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“From Ruins To Timelessness” - A Warm Afternoon In A Cold Winter

Janmejay “Jjay” Shishupal

Winter brought cold and sentimental weather all across New England.  There had been several feet of snow on the ground, a new surface on earth.  The roads were still coated with the sneaky ice and were slippery.  Most were busy digging themselves out and protecting their roof.  The calling of the poetry did override these seasonal events to some.  Poets went out to watch the nature and walked to the Cambridge Public Library for an afternoon of warmth, poetry and friendship.  The date was Sunday, February 22, 2015.  What a gorgeous afternoon it became, the sun could not hide!

Mr. Kashif from www.twocirlcles.net started the event by paying tribute to Professor Kalim Aziz, the eminent Urdu poet from Bihar, India, who passed away the previous Sunday. Mr. Kashif read one of his ghazals “Hum to Deewane hai hum ekya chahiye” as a tribute to his service to Urdu poetry.   The ghazal was a beautiful rendition of the word “chahiye” in various contexts with allegorical repetition.   

Bijoy Misra, the Convener, suggested that the assembly should continue the effort of improvising a theme by connecting to the thought process of the previous poet.  He said that the connectivity was the hallmark of South Asian culture and could be tried with the words and thoughts.  The session becomes a garland with the connected flowers offered by the participating poets.  He offered the first flower with the poem written in English by R. Balachandra, who had sent the poem by mail.  “Ruins in the Sky” spoke about the monuments on the mountains in Machu-Picchu (Peru).  Poet described it as “an island in the sky” and ended with the message  “nothing is permanent, pride and glory transient!”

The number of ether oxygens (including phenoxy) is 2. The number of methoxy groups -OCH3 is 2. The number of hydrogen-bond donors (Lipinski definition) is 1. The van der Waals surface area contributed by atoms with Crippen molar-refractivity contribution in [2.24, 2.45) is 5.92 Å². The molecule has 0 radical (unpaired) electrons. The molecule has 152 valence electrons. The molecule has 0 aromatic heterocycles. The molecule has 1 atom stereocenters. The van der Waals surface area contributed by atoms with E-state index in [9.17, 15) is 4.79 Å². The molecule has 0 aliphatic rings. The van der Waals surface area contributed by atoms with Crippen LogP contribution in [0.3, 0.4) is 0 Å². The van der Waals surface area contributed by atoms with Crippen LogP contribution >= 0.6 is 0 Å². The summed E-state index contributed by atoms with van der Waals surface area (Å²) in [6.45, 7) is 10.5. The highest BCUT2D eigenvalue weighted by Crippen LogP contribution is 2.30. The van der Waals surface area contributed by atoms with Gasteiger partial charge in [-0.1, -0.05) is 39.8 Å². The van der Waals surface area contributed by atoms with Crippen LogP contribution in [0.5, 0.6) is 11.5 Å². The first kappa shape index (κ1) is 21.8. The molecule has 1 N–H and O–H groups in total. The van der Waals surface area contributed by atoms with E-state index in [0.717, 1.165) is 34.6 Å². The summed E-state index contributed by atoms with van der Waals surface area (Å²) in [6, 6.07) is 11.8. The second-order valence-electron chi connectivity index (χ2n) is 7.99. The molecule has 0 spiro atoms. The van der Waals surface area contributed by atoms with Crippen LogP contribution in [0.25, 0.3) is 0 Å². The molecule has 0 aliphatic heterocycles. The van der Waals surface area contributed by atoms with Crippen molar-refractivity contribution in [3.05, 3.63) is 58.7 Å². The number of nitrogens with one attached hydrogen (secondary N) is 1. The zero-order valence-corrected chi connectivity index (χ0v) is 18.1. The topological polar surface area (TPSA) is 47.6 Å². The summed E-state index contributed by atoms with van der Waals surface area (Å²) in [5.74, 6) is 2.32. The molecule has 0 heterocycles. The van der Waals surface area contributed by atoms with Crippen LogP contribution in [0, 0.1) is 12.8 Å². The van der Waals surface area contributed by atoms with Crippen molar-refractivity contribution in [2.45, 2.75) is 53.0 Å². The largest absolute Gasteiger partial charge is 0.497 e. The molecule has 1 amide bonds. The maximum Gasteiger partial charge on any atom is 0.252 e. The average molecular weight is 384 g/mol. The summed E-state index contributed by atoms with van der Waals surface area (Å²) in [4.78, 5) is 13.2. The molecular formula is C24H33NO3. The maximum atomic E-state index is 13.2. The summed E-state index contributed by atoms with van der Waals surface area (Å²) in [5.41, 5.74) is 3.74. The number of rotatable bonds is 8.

Neena Wahi reflected on the transience of political power.  She presented a Hindi poem “Jhadu ki vijay hui hai” based on the recent election results in India. The poem stressed that one does not get anything unless he/she fights for it.  Election results do not change the issues;   cleanliness, equal rights, people’s basic needs remain as issues.

Subhash Sehgal wanted to point out that the indignity and impoverishment in India has been caused by the colonialization and imposition of English language on people.  With several short poems, he showed that the culture of English was inappropriate to India, but pervades.  India has been divided and made into north-south blocks.  He wished the recovery through the celebration of Indian languages in reinforcing the traditional Indian culture.